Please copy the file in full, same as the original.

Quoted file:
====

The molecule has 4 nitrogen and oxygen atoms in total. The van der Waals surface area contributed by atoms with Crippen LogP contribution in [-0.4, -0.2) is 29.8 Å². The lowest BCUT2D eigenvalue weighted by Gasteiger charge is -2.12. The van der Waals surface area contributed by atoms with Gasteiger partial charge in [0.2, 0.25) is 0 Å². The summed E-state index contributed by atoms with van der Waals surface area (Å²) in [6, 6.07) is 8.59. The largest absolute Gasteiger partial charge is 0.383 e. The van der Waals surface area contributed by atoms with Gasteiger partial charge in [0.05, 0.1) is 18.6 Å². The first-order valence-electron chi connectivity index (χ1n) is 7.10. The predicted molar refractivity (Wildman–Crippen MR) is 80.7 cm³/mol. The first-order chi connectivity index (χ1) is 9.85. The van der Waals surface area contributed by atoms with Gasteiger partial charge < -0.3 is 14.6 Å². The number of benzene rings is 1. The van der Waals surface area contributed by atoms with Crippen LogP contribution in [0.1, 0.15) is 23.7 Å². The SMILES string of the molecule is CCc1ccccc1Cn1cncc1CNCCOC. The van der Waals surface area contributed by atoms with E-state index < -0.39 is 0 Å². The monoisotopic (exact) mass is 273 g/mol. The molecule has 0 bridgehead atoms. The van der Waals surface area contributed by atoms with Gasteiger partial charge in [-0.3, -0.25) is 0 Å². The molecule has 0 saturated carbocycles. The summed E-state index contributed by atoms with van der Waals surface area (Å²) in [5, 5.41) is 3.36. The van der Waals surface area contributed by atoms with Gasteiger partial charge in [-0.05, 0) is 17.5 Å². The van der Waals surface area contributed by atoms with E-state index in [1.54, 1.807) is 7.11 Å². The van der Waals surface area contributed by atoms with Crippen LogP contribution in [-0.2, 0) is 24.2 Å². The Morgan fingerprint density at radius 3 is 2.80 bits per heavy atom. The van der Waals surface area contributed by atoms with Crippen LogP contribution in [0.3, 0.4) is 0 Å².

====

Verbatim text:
The molecule has 4 nitrogen and oxygen atoms in total. The van der Waals surface area contributed by atoms with Crippen LogP contribution in [-0.4, -0.2) is 29.8 Å². The lowest BCUT2D eigenvalue weighted by Gasteiger charge is -2.12. The van der Waals surface area contributed by atoms with Gasteiger partial charge in [0.2, 0.25) is 0 Å². The summed E-state index contributed by atoms with van der Waals surface area (Å²) in [6, 6.07) is 8.59. The largest absolute Gasteiger partial charge is 0.383 e. The van der Waals surface area contributed by atoms with Gasteiger partial charge in [0.05, 0.1) is 18.6 Å². The first-order valence-electron chi connectivity index (χ1n) is 7.10. The predicted molar refractivity (Wildman–Crippen MR) is 80.7 cm³/mol. The first-order chi connectivity index (χ1) is 9.85. The van der Waals surface area contributed by atoms with Gasteiger partial charge < -0.3 is 14.6 Å². The number of benzene rings is 1. The van der Waals surface area contributed by atoms with Crippen LogP contribution in [0.1, 0.15) is 23.7 Å². The SMILES string of the molecule is CCc1ccccc1Cn1cncc1CNCCOC. The van der Waals surface area contributed by atoms with E-state index < -0.39 is 0 Å². The monoisotopic (exact) mass is 273 g/mol. The molecule has 0 bridgehead atoms. The van der Waals surface area contributed by atoms with Gasteiger partial charge in [-0.3, -0.25) is 0 Å². The molecule has 0 saturated carbocycles. The summed E-state index contributed by atoms with van der Waals surface area (Å²) in [5, 5.41) is 3.36. The van der Waals surface area contributed by atoms with Gasteiger partial charge in [-0.05, 0) is 17.5 Å². The van der Waals surface area contributed by atoms with E-state index in [1.54, 1.807) is 7.11 Å². The van der Waals surface area contributed by atoms with Crippen LogP contribution in [-0.2, 0) is 24.2 Å². The Morgan fingerprint density at radius 3 is 2.80 bits per heavy atom. The van der Waals surface area contributed by atoms with Crippen LogP contribution in [0.3, 0.4) is 0 Å².